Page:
Violence begins at home

Domestic Violence (audio)

Pasira was only once on the receiving end of a blow and not from her husband but her uncle when  growing up in Morobe province in the late 1970s. That was when, while staying with her aunt on  school  holidays, she was hit trying to protect her aunt from her violent husband. She witnessed  beatings against  all three of her aunts over many years.

Now living in Brisbane, Pasira has tried to make sense of it all. In her home village of Garaine, inland from  Lae, she remembers wife-beating being treated seriously by village elders.

"The man will be dealt with if they know that the man is in the wrong. And if it's severe, what needs to  happen is the family from each side will have to make some kind of feast and they try to work out why  these things happen," she told Telinga Media.

But she believes this system is breaking down and problems are worse in the towns than in the villages.

 "How the family is structured in town is really hard. You find that only one person is earning the money  and looking after the whole family and with the extended family we have in PNG, it's hard. Whereas in the  village, there is occasional domestic violence, but they have their own land, their own houses, so it's not  so bad," she says.

Not having lived permanently in PNG for more than thirty years, Pasira doesn't know how much attitudes  have changed, but on a recent visit to Port Moresby, she was pleasantly surprised when a young man stood up and offered her his seat on a public bus.

Change, however, is not coming fast enough for highland women, according to Veronica from the Eastern Highlands who stayed in an abusive marriage for more than twenty years. Leaving her husband and moving to Australia also meant walking away from substantial business interests that she helped him establish over 24 years. Her problems start when she follows highland custom by entering a polygamous marriage at a young age.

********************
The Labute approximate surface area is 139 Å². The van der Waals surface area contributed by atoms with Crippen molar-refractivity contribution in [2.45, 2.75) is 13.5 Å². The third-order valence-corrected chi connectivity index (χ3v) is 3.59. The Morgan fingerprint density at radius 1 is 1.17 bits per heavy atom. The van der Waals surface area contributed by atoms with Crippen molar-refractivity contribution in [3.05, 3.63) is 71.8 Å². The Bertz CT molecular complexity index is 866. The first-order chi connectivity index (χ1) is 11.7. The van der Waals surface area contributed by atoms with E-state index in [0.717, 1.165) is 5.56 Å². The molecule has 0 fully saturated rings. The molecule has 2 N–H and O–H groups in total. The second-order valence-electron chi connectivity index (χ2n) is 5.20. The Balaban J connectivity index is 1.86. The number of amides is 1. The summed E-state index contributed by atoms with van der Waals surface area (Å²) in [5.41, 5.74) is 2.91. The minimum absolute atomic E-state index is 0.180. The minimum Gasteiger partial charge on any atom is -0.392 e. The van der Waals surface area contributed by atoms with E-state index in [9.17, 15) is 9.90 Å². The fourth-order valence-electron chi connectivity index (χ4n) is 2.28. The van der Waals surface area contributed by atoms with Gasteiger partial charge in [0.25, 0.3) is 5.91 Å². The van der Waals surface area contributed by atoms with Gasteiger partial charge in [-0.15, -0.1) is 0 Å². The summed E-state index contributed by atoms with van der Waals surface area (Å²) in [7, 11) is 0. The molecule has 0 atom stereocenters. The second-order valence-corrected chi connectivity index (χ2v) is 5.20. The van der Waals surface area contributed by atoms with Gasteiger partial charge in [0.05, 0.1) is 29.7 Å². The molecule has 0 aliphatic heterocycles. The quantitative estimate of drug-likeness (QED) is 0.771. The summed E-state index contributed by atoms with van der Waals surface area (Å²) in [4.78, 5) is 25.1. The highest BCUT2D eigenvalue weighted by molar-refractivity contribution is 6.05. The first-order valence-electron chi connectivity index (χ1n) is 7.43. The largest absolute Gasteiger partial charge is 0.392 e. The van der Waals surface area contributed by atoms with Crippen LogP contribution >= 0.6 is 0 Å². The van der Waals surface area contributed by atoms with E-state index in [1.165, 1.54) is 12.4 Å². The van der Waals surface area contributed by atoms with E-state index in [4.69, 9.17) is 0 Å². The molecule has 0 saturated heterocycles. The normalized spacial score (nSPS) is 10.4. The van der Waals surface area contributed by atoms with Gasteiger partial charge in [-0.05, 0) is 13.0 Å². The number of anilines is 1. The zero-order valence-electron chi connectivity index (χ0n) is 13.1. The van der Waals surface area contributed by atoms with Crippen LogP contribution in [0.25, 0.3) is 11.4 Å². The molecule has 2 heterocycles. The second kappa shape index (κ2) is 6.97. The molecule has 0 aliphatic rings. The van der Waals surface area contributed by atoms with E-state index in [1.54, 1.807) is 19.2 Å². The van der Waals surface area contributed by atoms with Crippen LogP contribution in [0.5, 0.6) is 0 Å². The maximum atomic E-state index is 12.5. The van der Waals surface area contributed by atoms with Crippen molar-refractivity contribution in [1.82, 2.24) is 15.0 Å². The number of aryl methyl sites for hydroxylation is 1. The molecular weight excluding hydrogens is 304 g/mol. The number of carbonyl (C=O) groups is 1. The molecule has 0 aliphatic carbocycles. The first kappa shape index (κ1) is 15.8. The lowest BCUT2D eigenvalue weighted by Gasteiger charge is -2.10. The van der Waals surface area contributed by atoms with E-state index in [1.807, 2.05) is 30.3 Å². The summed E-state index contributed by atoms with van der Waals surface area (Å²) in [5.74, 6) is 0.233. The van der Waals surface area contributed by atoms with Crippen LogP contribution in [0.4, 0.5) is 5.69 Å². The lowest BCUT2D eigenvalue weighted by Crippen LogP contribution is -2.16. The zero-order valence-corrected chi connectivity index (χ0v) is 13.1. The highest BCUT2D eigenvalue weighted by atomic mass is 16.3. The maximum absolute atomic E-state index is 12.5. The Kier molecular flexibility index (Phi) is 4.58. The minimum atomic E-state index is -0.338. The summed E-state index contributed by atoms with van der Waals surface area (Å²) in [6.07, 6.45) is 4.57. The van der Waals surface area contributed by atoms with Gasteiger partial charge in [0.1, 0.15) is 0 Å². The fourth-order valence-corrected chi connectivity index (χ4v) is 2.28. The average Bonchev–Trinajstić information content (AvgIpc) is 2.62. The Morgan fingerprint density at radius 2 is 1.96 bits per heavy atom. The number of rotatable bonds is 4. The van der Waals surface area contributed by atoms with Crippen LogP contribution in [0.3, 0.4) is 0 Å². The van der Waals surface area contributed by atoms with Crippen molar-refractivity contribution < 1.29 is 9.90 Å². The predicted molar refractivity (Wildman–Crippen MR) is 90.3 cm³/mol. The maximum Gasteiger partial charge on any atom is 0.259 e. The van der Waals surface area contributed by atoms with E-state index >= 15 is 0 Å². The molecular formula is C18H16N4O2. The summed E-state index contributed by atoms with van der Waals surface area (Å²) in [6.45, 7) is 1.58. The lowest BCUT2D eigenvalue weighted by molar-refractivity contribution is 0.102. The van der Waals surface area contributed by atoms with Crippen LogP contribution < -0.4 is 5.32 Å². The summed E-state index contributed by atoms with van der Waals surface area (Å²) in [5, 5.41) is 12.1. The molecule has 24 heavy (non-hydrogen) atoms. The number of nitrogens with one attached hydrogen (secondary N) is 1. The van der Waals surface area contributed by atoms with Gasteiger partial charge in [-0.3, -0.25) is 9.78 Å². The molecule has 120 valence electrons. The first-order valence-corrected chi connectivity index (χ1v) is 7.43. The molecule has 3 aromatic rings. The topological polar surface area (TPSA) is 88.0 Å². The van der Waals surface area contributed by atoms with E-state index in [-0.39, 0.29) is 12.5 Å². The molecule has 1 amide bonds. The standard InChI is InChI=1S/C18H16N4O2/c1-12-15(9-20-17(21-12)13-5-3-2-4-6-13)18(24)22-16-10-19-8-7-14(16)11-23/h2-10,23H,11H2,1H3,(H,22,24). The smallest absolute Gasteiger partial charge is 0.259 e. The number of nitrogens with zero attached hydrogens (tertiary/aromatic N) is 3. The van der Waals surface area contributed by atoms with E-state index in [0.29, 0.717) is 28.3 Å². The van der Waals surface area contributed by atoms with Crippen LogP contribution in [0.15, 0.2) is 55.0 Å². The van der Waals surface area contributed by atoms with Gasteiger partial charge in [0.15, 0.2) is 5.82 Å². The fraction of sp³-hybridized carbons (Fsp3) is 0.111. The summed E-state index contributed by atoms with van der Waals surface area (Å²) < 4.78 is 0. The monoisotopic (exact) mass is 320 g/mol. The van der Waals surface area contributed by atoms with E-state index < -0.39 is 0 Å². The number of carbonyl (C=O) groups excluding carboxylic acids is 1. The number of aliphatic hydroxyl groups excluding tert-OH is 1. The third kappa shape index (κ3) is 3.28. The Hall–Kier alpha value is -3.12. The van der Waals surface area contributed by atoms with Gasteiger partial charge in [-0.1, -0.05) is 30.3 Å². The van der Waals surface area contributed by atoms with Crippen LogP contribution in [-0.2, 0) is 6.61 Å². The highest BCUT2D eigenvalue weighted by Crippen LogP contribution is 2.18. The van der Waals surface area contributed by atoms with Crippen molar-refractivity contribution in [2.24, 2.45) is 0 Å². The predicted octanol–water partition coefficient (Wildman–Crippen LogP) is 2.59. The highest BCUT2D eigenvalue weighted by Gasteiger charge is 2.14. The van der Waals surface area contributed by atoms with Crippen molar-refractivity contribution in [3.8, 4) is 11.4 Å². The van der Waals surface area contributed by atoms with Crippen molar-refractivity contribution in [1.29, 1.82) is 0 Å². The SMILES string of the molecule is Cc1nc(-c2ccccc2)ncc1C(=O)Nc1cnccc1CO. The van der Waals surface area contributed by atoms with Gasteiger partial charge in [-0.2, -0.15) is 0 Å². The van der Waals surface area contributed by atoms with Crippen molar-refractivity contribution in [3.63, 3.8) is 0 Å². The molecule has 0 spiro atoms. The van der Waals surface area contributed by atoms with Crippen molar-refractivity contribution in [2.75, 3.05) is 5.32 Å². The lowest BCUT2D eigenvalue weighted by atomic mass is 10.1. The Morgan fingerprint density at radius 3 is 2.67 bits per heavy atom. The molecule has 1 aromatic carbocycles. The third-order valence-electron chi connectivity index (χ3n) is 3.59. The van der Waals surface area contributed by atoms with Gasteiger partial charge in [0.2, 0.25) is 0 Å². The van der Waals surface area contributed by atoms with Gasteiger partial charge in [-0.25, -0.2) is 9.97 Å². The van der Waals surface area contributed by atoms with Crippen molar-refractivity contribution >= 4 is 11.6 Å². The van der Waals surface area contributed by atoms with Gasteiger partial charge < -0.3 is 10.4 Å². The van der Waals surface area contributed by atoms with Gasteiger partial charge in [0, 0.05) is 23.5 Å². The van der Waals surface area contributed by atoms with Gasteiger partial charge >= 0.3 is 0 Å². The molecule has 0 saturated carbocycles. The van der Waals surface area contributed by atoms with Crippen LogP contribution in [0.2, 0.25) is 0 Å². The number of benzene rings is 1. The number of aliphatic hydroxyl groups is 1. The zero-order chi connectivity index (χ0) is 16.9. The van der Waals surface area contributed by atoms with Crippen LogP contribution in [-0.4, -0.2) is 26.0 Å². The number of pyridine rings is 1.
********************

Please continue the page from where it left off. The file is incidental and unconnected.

"Polygamy life is not that good. When you see your husband going and spending the night with another woman, or if he decides to take her to Australia for a holiday, you have to hold your head high, swallow your pride and just go on as [if] life is normal," she says. "What can you do? He just beats you up if you try to raise your voice against him."

Veronica swallowed her pride and took the beatings up until about five years ago when she decided to move to Australia. She understands why these arrangements are seen as attractive to young women.

"The man can be a big man with four or five houses all over town stationing his wives in each and every one of those houses. They'd have a car to their own name and they are all on his payroll. But they are like in a little prison where they are not free to express or do whatever they want to do but just live for that man alone," she says.

But the problem runs deeper, even for educated women: "I don't think they are educated enough to realise it is domestic violence," Pasira says. "They think it's just a normal part of being me - woman. Because there's a cultural thing. Man is in charge of what's happening in the family household and culturally woman are looked down [on] in education, in anything."

As a result, much of the woman's energy is spent on dealing with the immediate problem of protecting herself from the assaults while the pain and suffering goes undiscussed. Pasira cannot recall ever having this kind of talk with any of her abused aunts. Since so many of these marriages remain intact while the violence continues, Veronica hopes that the hard decisions will come before abusive patterns become established. Her advice is directed especially at highland women of marriageable age: seek a qualification, she urges them, and get experience in the paid workforce before making a lifelong commitment.

"Life as a second or third wife to a politician or a businessman or a man who already has wealth, if you think that's a short-cut, then it sadly is not," she warns. "Once you get in there you'll find out it's too late, you'll be a victim in there, you'll have no free choice. You may have a roof over your head, you may have a nice car to drive, you may be on his payroll, but you'll be more or less like his toy or a plaything. You'll have no freedom to go where you want to go, do what you want to do. So think carefully before you become number three or number four."

© Telinga Media 2010. Unauthorised reproduction prohibited

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